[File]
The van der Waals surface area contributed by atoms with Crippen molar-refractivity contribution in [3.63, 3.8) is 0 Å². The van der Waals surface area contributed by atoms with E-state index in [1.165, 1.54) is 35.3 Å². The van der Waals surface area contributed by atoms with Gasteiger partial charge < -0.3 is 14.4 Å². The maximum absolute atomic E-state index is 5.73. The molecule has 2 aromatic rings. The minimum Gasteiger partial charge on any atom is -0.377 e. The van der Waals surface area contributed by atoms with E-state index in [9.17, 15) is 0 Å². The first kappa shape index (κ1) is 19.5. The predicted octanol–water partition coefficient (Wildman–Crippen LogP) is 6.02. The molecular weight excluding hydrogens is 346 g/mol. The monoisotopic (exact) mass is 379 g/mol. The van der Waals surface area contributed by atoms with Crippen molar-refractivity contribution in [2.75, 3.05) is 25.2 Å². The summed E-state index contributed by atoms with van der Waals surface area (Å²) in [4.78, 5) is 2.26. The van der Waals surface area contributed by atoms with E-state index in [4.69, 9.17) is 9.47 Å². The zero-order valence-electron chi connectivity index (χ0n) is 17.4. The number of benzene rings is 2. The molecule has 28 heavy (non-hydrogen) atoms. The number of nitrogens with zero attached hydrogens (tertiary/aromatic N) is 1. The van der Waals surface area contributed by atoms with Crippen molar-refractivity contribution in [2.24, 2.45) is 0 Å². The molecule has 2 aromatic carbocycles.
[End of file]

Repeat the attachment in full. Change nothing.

The van der Waals surface area contributed by atoms with Crippen molar-refractivity contribution in [3.63, 3.8) is 0 Å². The van der Waals surface area contributed by atoms with E-state index in [1.165, 1.54) is 35.3 Å². The van der Waals surface area contributed by atoms with Gasteiger partial charge < -0.3 is 14.4 Å². The maximum absolute atomic E-state index is 5.73. The molecule has 2 aromatic rings. The minimum Gasteiger partial charge on any atom is -0.377 e. The van der Waals surface area contributed by atoms with E-state index in [9.17, 15) is 0 Å². The first kappa shape index (κ1) is 19.5. The predicted octanol–water partition coefficient (Wildman–Crippen LogP) is 6.02. The molecular weight excluding hydrogens is 346 g/mol. The monoisotopic (exact) mass is 379 g/mol. The van der Waals surface area contributed by atoms with Crippen molar-refractivity contribution in [2.75, 3.05) is 25.2 Å². The summed E-state index contributed by atoms with van der Waals surface area (Å²) in [4.78, 5) is 2.26. The van der Waals surface area contributed by atoms with E-state index in [4.69, 9.17) is 9.47 Å². The zero-order valence-electron chi connectivity index (χ0n) is 17.4. The number of benzene rings is 2. The molecule has 28 heavy (non-hydrogen) atoms. The number of nitrogens with zero attached hydrogens (tertiary/aromatic N) is 1. The van der Waals surface area contributed by atoms with Crippen molar-refractivity contribution in [2.24, 2.45) is 0 Å². The molecule has 2 aromatic carbocycles.